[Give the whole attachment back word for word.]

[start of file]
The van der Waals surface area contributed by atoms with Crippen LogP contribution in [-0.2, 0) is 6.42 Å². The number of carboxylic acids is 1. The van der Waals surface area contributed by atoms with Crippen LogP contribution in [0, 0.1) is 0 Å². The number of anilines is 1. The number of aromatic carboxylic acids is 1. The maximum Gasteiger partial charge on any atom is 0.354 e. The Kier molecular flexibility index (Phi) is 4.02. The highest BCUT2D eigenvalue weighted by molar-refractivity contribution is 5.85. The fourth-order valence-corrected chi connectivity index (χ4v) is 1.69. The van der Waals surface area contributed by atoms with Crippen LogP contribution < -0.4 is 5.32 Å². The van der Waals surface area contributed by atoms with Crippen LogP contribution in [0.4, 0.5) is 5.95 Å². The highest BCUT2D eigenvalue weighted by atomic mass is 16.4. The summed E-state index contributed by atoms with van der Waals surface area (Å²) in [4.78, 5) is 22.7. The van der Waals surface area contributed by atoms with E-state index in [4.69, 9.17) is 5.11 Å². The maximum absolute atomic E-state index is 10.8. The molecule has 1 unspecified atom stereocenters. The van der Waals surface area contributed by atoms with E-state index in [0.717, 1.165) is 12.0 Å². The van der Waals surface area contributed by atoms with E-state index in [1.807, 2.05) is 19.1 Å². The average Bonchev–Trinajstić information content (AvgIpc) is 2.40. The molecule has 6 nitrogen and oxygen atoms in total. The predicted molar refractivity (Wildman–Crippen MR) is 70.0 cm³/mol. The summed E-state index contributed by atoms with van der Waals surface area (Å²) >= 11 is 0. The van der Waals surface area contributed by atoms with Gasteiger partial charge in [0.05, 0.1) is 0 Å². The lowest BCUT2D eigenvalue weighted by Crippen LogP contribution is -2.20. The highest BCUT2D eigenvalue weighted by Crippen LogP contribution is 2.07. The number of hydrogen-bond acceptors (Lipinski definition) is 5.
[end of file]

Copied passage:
The van der Waals surface area contributed by atoms with Crippen LogP contribution in [-0.2, 0) is 6.42 Å². The number of carboxylic acids is 1. The van der Waals surface area contributed by atoms with Crippen LogP contribution in [0, 0.1) is 0 Å². The number of anilines is 1. The number of aromatic carboxylic acids is 1. The maximum Gasteiger partial charge on any atom is 0.354 e. The Kier molecular flexibility index (Phi) is 4.02. The highest BCUT2D eigenvalue weighted by molar-refractivity contribution is 5.85. The fourth-order valence-corrected chi connectivity index (χ4v) is 1.69. The van der Waals surface area contributed by atoms with Crippen LogP contribution < -0.4 is 5.32 Å². The van der Waals surface area contributed by atoms with Crippen LogP contribution in [0.4, 0.5) is 5.95 Å². The highest BCUT2D eigenvalue weighted by atomic mass is 16.4. The summed E-state index contributed by atoms with van der Waals surface area (Å²) in [4.78, 5) is 22.7. The van der Waals surface area contributed by atoms with E-state index in [4.69, 9.17) is 5.11 Å². The maximum absolute atomic E-state index is 10.8. The molecule has 1 unspecified atom stereocenters. The van der Waals surface area contributed by atoms with E-state index in [0.717, 1.165) is 12.0 Å². The van der Waals surface area contributed by atoms with E-state index in [1.807, 2.05) is 19.1 Å². The average Bonchev–Trinajstić information content (AvgIpc) is 2.40. The molecule has 6 nitrogen and oxygen atoms in total. The predicted molar refractivity (Wildman–Crippen MR) is 70.0 cm³/mol. The summed E-state index contributed by atoms with van der Waals surface area (Å²) >= 11 is 0. The van der Waals surface area contributed by atoms with Gasteiger partial charge in [0.05, 0.1) is 0 Å². The lowest BCUT2D eigenvalue weighted by Crippen LogP contribution is -2.20. The highest BCUT2D eigenvalue weighted by Crippen LogP contribution is 2.07. The number of hydrogen-bond acceptors (Lipinski definition) is 5.